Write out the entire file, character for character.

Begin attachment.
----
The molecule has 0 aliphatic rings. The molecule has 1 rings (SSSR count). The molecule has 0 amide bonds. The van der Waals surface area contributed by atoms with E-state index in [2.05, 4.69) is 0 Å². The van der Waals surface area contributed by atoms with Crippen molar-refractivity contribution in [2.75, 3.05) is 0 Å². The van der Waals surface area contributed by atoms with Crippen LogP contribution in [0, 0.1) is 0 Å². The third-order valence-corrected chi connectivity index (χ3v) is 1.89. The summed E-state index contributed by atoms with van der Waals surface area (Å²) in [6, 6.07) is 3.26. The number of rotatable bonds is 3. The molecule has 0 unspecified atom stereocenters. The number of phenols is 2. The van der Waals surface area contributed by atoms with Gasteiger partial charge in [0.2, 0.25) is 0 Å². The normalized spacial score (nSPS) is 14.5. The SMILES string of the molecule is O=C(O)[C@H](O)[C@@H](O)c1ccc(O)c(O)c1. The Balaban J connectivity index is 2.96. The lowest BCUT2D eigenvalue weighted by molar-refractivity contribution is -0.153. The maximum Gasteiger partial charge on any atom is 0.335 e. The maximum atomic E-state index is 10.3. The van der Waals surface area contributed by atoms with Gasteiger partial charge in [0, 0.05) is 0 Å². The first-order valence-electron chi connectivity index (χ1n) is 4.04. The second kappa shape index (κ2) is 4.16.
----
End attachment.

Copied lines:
The molecule has 0 aliphatic rings. The molecule has 1 rings (SSSR count). The molecule has 0 amide bonds. The van der Waals surface area contributed by atoms with E-state index in [2.05, 4.69) is 0 Å². The van der Waals surface area contributed by atoms with Crippen molar-refractivity contribution in [2.75, 3.05) is 0 Å². The van der Waals surface area contributed by atoms with Crippen LogP contribution in [0, 0.1) is 0 Å². The third-order valence-corrected chi connectivity index (χ3v) is 1.89. The summed E-state index contributed by atoms with van der Waals surface area (Å²) in [6, 6.07) is 3.26. The number of rotatable bonds is 3. The molecule has 0 unspecified atom stereocenters. The number of phenols is 2. The van der Waals surface area contributed by atoms with Gasteiger partial charge in [0.2, 0.25) is 0 Å². The normalized spacial score (nSPS) is 14.5. The SMILES string of the molecule is O=C(O)[C@H](O)[C@@H](O)c1ccc(O)c(O)c1. The Balaban J connectivity index is 2.96. The lowest BCUT2D eigenvalue weighted by molar-refractivity contribution is -0.153. The maximum Gasteiger partial charge on any atom is 0.335 e. The maximum atomic E-state index is 10.3. The van der Waals surface area contributed by atoms with Gasteiger partial charge in [0, 0.05) is 0 Å². The first-order valence-electron chi connectivity index (χ1n) is 4.04. The second kappa shape index (κ2) is 4.16.